Last week, in a bizarre display of alternative facting, Jim Bakker whined that he ended up in prison because the federal government was out to get him. Never mind that Bakker was under constant scrutiny for much of the 1980s for, among other things, siphoning off ministry money so he could maintain a lifestyle on the jet set. Well, it looks like this Trump-style alternative facting has become SOP for the religious right. They’re now defending one of their own from criticism over his defense for having a private plane.
Since Bakker’s fall from grace, Kenneth Copeland has been one of the more obnoxious poster children for televangelist excess. It’s no surprise, given that he is the archpriest of the prosperity gospel–the idea that financial and physical well-being are signs of God’s blessing. He is also a very loud and very loyal supporter of Donald Trump; along with a number of his fellow prosperity preachers, he was a member of Trump’s evangelical advisory council. People who preach a gospel of excess are a natural fit for a man who is the very definition of the entitled one-percenter.
Recently, Copeland thundered that Christians have a duty to get rich in order to make it easier to take over the world. But a truer picture of his mentality comes from a 2015 edition of his “Believer’s Voice of Victory,” in which he told longtime compatriot Jesse Duplantis that he needs a private plane complete with a private airport to fulfill his calling. As he put it, someone with the kind of “anointing” he has on his life can’t properly walk in it if he has to “get into a long tube with a bunch of demons.”
Lisa Guerrero of “Inside Edition” stumbled on this interview during an investigation into high-living televangelists that aired last month. Watch here.
Copeland actually owns two private jets, both of which cost eight figures. He told Guerrero that without a private plane, he’d have to stop at least two-thirds of his crusades. Really, Brother Copeland? Or are you more concerned about cutting back your trips to Steamboat Springs–where you’ve flown over 143 times in the new millennium?
A few weeks after the investigation aired, “Inside Edition” posted Guerrero’s full interview with Copeland to YouTube. Watch it here.
Copeland admitted using his private plane to go on vacation, but claimed that “it’s a misunderstanding of the Bible” to say that preachers shouldn’t live large. Um, Ken? What about the part where Jesus warned about lovers of money?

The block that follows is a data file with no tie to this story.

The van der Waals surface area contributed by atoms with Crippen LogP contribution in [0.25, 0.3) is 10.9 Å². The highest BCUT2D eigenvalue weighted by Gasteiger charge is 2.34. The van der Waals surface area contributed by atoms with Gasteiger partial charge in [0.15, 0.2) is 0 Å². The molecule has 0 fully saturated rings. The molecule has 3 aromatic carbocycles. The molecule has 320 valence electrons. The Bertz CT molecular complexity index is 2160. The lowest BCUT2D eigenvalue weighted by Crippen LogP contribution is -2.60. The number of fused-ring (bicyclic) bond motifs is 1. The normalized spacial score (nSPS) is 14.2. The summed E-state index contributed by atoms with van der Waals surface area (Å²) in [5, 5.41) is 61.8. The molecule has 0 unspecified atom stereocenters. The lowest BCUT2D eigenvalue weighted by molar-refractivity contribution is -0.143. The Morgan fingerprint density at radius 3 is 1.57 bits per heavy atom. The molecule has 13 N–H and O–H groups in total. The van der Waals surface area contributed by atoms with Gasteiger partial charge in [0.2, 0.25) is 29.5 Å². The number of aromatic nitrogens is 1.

Guerrero added that her grandfathers are poor preachers who would be “extremely offended” at the sight of high-living preachers like him. Copeland harrumphed that if you look in the Bible, “it’s full of wealth.”
There is little doubt that this full clip was posted in response to claims that the original clip was taken out of context. But that didn’t keep at least two prominent Trumpvangelicals from wailing about the media ganging up on a man of God.
First up, James Robison, a former culture warrior from the 1980s who returned to the battlefield during the Obama administration. In a post at his religious right-aligned blog, The Stream, Robison loudly came to the defense of his fellow Texan. He claimed that his wife, Betty, was brought to tears at the “attack” on Copeland, and that he himself was “hurt” that Guerrero “confronted (him) in such a manner.” He also claimed that what Copeland experienced was the same thing Trump faces “24 hours a day, 7 days a week,” and it’s what you can expect when you are “a target of the Deceiver.”
Apparently Robison expects reporters to fawn over televangelists in the same manner that, say, CBN or Fox News would. In other words, Robison doesn’t want televangelists to be held accountable.
Also coming to Copeland’s defense was Steve Strang, publisher of Charisma magazine. In a recent podcast, Strang claimed that Copeland was so important that he has to fly a private plane. No, this isn’t snark. People for the American Way’s Right Wing Watch got a clip.
Strang claimed that commercial flights are so shot through with “demonic activities” and “oppression” that a man of God of Copeland’s stature shouldn’t have to endure them on his trips to his meetings and crusades. He didn’t think he could criticize a minister who has the means to afford a private plane for getting one, especially when he has a large staff. Maybe that’s true, Steve, but suggesting that Copeland is too important to fly with the rest of us sends the wrong message.
Perhaps Strang ought to have a chat with my pastors in Charlotte, who live pretty well and have few qualms about flying commercial when they go on vacation–or, as they would say, on holiday–to the UK. Or perhaps he should chat with another minister friend of mine, who has been in a wheelchair since she was a toddler and goes in a van to her meetings. At bottom, she’s still a country girl from north Georgia, and I can’t see her ever thinking that she’s so “anointed” that she would need a private plane.
It’s rather fitting that Robison likened the attacks on Copeland to the attacks on Trump. After all, the religious right claims that those who attack Trump are doing the devil’s work for him. So calling out high-living pastors also amounts to doing the devil’s work? If that’s true, something is very wrong.
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